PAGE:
Asia needs cheap and affordable drugs to fight disease

The World Health Organisation (WHO) regional conference on August 22-25 will meet to discuss health strategies, including the fight against bird flu.

At the two-day meeting in Dhaka, Bangladesh, involving top level ministers, 11 south and southeast Asian countries will discuss health strategies, including the fight against bird flu, malaria, avian flu, pandemic-influenza and other health-related issues.

Ministers from Bangladesh, Bhutan, The Maldives, Myanmar, Nepal, North Korea, Thailand, East Timor and Sri Lanka, and health ministry officials from India and Indonesia, will be at the meeting hosted by Bangladesh's Prime Minister Begum Khaleda Zia.

Khaleda Zia says developing countries could benefit from technology transfers and the revision of patent laws in order to ensure cheap but high quality medicines.

She says it is particularly necessary to make drug prices cheaper and affordable in order to contain diseases such as avian influenza, dengue, HIV/AIDS, malaria, as countries in the region are faced with unprecedented threats from emerging infectious diseases and the growing burden of chronic diseases.

Bangladesh's Health Minister Khandoker Mosharraf Hossain says not so long ago Bangladesh was a malaria and polio-free country, but now these diseases have returned due to viruses and parasites infiltrating from neighbouring countries and regional co-operation is a necessity in the fight against such fatal diseases.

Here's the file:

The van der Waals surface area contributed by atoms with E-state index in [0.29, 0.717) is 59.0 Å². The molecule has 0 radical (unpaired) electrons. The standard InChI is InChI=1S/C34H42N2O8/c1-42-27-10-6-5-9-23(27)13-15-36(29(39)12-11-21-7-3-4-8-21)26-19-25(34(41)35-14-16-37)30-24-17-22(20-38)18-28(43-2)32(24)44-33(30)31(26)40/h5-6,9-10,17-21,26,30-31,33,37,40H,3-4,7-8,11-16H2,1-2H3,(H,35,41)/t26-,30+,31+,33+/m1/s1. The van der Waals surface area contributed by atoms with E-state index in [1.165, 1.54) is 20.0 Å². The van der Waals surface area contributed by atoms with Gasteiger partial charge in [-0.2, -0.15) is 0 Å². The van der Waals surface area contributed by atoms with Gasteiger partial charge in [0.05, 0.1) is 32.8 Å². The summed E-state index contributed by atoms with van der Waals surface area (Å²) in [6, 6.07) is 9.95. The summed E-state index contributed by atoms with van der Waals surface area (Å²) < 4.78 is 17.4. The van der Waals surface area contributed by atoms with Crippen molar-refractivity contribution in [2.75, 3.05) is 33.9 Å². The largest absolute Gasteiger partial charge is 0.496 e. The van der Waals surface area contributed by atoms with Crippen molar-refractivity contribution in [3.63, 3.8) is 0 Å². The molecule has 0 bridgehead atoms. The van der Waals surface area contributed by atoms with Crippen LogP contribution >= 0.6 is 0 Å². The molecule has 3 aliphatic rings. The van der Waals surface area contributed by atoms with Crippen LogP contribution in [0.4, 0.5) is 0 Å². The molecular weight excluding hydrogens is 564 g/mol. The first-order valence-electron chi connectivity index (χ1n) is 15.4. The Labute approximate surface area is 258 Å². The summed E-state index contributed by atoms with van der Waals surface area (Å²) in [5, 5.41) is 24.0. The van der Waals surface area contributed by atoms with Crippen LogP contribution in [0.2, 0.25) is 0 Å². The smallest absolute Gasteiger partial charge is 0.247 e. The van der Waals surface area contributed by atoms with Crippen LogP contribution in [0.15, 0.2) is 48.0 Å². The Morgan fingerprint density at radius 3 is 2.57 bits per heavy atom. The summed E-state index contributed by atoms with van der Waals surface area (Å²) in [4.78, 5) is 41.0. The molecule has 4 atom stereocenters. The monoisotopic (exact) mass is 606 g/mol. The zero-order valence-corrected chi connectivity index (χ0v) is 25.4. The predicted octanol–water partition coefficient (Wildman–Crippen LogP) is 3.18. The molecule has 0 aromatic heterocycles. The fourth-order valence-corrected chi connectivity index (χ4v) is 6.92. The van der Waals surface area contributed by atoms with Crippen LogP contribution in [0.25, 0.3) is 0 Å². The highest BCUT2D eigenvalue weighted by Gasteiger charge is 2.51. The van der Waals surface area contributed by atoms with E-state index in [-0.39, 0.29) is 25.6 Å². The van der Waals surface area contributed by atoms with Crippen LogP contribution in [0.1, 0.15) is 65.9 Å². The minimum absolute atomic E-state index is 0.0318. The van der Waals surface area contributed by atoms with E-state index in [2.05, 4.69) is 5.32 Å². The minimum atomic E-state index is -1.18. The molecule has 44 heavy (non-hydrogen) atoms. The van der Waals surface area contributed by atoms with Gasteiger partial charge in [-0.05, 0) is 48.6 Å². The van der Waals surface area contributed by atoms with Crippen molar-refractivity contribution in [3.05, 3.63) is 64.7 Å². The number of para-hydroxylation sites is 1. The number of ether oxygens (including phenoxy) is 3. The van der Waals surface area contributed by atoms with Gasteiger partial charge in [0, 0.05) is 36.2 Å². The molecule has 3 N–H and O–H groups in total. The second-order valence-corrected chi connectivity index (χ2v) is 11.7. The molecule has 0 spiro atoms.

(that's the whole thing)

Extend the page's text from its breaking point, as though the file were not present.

The minister suggests a revised strategy for malaria control is needed and increased coordination in using global funds to fight AIDS, tuberculosis and malaria in the region.

Health ministry officials say Bangladesh had detected 10 cases of polio since January 2006.

The World Health Organisation (WHO) says delegates will discuss decisions made at a recent World Health Assembly, as well as issues such as promoting patient safety at health care centres, alcohol consumption control policies and eradication of tropical diseases, especially in the context of tsunami-related dangers.

Countries such as India and Thailand have been struggling with the spread of AIDS and infectious diseases.

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